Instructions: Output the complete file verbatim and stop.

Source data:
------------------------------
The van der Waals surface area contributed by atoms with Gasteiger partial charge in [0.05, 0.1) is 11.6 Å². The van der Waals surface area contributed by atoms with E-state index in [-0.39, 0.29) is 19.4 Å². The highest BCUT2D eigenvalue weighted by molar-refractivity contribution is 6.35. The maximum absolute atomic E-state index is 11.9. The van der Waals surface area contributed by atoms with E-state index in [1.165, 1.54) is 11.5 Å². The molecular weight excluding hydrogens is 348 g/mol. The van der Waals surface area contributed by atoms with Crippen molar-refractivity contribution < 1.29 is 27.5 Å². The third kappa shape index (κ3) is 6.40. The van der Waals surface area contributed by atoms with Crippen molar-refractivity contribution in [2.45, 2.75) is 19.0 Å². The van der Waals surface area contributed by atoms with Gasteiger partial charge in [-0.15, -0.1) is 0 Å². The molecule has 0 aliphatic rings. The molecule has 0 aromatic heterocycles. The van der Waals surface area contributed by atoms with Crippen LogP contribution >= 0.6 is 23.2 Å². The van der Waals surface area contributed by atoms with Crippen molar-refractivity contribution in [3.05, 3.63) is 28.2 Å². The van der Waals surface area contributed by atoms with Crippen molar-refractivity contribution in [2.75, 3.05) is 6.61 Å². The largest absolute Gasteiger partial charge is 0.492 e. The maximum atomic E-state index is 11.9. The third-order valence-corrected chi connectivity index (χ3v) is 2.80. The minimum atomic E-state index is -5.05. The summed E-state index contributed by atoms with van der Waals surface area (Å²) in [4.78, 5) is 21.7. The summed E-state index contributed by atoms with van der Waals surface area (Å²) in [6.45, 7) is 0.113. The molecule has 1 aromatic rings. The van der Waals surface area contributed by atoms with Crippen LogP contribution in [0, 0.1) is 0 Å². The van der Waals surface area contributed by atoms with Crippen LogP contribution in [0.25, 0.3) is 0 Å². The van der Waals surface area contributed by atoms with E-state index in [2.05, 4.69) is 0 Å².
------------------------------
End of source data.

The van der Waals surface area contributed by atoms with Gasteiger partial charge in [0.05, 0.1) is 11.6 Å². The van der Waals surface area contributed by atoms with E-state index in [-0.39, 0.29) is 19.4 Å². The highest BCUT2D eigenvalue weighted by molar-refractivity contribution is 6.35. The maximum absolute atomic E-state index is 11.9. The van der Waals surface area contributed by atoms with E-state index in [1.165, 1.54) is 11.5 Å². The molecular weight excluding hydrogens is 348 g/mol. The van der Waals surface area contributed by atoms with Crippen molar-refractivity contribution < 1.29 is 27.5 Å². The third kappa shape index (κ3) is 6.40. The van der Waals surface area contributed by atoms with Crippen molar-refractivity contribution in [2.45, 2.75) is 19.0 Å². The van der Waals surface area contributed by atoms with Gasteiger partial charge in [-0.15, -0.1) is 0 Å². The molecule has 0 aliphatic rings. The molecule has 0 aromatic heterocycles. The van der Waals surface area contributed by atoms with Crippen LogP contribution >= 0.6 is 23.2 Å². The van der Waals surface area contributed by atoms with Crippen molar-refractivity contribution in [3.05, 3.63) is 28.2 Å². The van der Waals surface area contributed by atoms with Crippen molar-refractivity contribution in [2.75, 3.05) is 6.61 Å². The largest absolute Gasteiger partial charge is 0.492 e. The maximum atomic E-state index is 11.9. The third-order valence-corrected chi connectivity index (χ3v) is 2.80. The minimum atomic E-state index is -5.05. The summed E-state index contributed by atoms with van der Waals surface area (Å²) in [4.78, 5) is 21.7. The summed E-state index contributed by atoms with van der Waals surface area (Å²) in [6.45, 7) is 0.113. The molecule has 1 aromatic rings. The van der Waals surface area contributed by atoms with Crippen LogP contribution in [0, 0.1) is 0 Å². The van der Waals surface area contributed by atoms with Crippen LogP contribution in [0.25, 0.3) is 0 Å². The van der Waals surface area contributed by atoms with E-state index in [2.05, 4.69) is 0 Å².